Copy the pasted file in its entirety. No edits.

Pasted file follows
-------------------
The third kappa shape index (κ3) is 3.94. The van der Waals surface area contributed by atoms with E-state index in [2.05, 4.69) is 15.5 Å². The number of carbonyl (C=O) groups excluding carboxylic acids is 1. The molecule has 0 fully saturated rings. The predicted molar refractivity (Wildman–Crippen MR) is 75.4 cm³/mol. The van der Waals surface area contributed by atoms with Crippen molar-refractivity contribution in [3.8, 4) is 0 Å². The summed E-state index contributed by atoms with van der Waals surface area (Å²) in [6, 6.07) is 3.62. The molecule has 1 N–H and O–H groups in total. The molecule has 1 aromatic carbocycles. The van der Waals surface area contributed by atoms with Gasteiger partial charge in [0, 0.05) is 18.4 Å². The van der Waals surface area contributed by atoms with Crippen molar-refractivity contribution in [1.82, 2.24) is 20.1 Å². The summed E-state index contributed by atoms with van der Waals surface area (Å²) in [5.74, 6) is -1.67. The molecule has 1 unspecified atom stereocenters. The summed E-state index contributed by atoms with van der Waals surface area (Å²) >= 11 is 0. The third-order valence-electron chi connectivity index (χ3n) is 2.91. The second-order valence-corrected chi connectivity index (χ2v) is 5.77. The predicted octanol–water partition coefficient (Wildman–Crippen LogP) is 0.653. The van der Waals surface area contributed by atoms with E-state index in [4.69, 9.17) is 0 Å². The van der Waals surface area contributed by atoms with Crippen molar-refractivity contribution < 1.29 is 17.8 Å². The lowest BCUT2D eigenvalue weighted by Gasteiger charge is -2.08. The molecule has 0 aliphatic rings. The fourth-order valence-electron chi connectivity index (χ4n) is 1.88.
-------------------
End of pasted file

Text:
The third kappa shape index (κ3) is 3.94. The van der Waals surface area contributed by atoms with E-state index in [2.05, 4.69) is 15.5 Å². The number of carbonyl (C=O) groups excluding carboxylic acids is 1. The molecule has 0 fully saturated rings. The predicted molar refractivity (Wildman–Crippen MR) is 75.4 cm³/mol. The van der Waals surface area contributed by atoms with Crippen molar-refractivity contribution in [3.8, 4) is 0 Å². The summed E-state index contributed by atoms with van der Waals surface area (Å²) in [6, 6.07) is 3.62. The molecule has 1 N–H and O–H groups in total. The molecule has 1 aromatic carbocycles. The van der Waals surface area contributed by atoms with Gasteiger partial charge in [0, 0.05) is 18.4 Å². The van der Waals surface area contributed by atoms with Crippen molar-refractivity contribution in [1.82, 2.24) is 20.1 Å². The summed E-state index contributed by atoms with van der Waals surface area (Å²) in [5.74, 6) is -1.67. The molecule has 1 unspecified atom stereocenters. The summed E-state index contributed by atoms with van der Waals surface area (Å²) >= 11 is 0. The third-order valence-electron chi connectivity index (χ3n) is 2.91. The second-order valence-corrected chi connectivity index (χ2v) is 5.77. The predicted octanol–water partition coefficient (Wildman–Crippen LogP) is 0.653. The van der Waals surface area contributed by atoms with E-state index in [4.69, 9.17) is 0 Å². The van der Waals surface area contributed by atoms with Crippen molar-refractivity contribution < 1.29 is 17.8 Å². The lowest BCUT2D eigenvalue weighted by Gasteiger charge is -2.08. The molecule has 0 aliphatic rings. The fourth-order valence-electron chi connectivity index (χ4n) is 1.88.